Lilja added that meteorologists like him already use a host of AI tools on a regular basis to assist with their weather modeling. However, both Pangu-Weather and Nowcast Net’s systems represent a massive improvement over current models if they do actually prove to be accurate and fast—and that hasn’t necessarily been proven quite yet.
The authors for both models were sure to add that there were a few limitations for both models that should be taken into account. For example, the creators of Pangu-Weather note that the system was trained on reanalysis data, but most forecasting systems used work on observational data (data that can be immediately observed like temperature and humidity).
That means the use of AI models to divine the weather might be very limited in its applications and uses. They might also end up being less accurate than it seems at first blush. Future versions of these models would need to take into account observational data as well. “The major question that is still TBD is how accurate is it when it’s fed observational data instead of reanalysis data,” Lilja said.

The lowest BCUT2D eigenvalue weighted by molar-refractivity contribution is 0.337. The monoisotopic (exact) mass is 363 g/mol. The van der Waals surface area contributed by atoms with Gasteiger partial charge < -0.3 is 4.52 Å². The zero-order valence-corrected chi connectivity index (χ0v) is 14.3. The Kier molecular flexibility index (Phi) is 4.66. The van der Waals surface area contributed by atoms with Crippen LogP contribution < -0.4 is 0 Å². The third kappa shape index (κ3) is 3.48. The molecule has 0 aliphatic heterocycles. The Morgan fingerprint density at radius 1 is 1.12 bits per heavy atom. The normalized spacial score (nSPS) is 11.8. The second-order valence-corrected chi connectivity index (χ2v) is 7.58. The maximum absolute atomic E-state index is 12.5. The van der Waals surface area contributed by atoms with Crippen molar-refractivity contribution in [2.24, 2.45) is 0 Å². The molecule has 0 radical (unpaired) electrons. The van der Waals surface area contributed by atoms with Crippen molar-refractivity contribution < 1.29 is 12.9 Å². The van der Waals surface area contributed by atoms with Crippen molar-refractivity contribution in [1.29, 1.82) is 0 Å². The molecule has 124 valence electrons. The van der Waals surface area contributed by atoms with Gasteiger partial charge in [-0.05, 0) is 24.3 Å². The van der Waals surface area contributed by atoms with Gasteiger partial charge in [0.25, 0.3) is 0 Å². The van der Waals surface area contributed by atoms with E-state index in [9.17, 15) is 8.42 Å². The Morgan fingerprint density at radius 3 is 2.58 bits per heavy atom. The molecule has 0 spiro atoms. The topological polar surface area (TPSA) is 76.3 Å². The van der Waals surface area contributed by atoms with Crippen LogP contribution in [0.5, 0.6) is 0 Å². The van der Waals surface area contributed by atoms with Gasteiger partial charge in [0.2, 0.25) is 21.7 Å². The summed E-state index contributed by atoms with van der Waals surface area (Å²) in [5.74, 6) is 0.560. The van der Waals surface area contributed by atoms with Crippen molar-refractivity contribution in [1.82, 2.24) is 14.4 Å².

The Pangu-Weather model also doesn’t take into account certain weather variables like precipitation. This greatly limits its ability to make accurate predictions of certain extreme weather events like tornado outbreaks.
“I would still like to see more and more research done to make sure that it’s accurate across all situations and not just a few situations that were shown in the single paper,” Lilja said.
However, he added that both models are an incredible achievement in their own right. There are still a lot of limitations, and there’s more work needed to be done before these models can be employed effectively to help predict extreme weather events—but it’s a “fantastic start,” Lilja said.
It goes to show that AI isn’t always necessarily scary. In fact, there are many uses for the technology that have nothing to do with self-piloting fighter jets, job-stealing chatbots, or extinction-causing robots. In fact, it could play a huge role in helping you avoid the next deadly hurricane or tornado one day soon.
Lilja likens it to the early days of computer weather forecasting in the 1970s and 1980s. Back then, it could predict weather just a few days in advance. Even then, it would often be inaccurate.
“I think we’re in a similar situation,” Lilja explained. “We’re so early in the game that the added value is currently very low. Eventually, though, it’ll be like your weather forecast you see on the news and it’ll become another tool in our tool belt that helps make weather forecasts better.”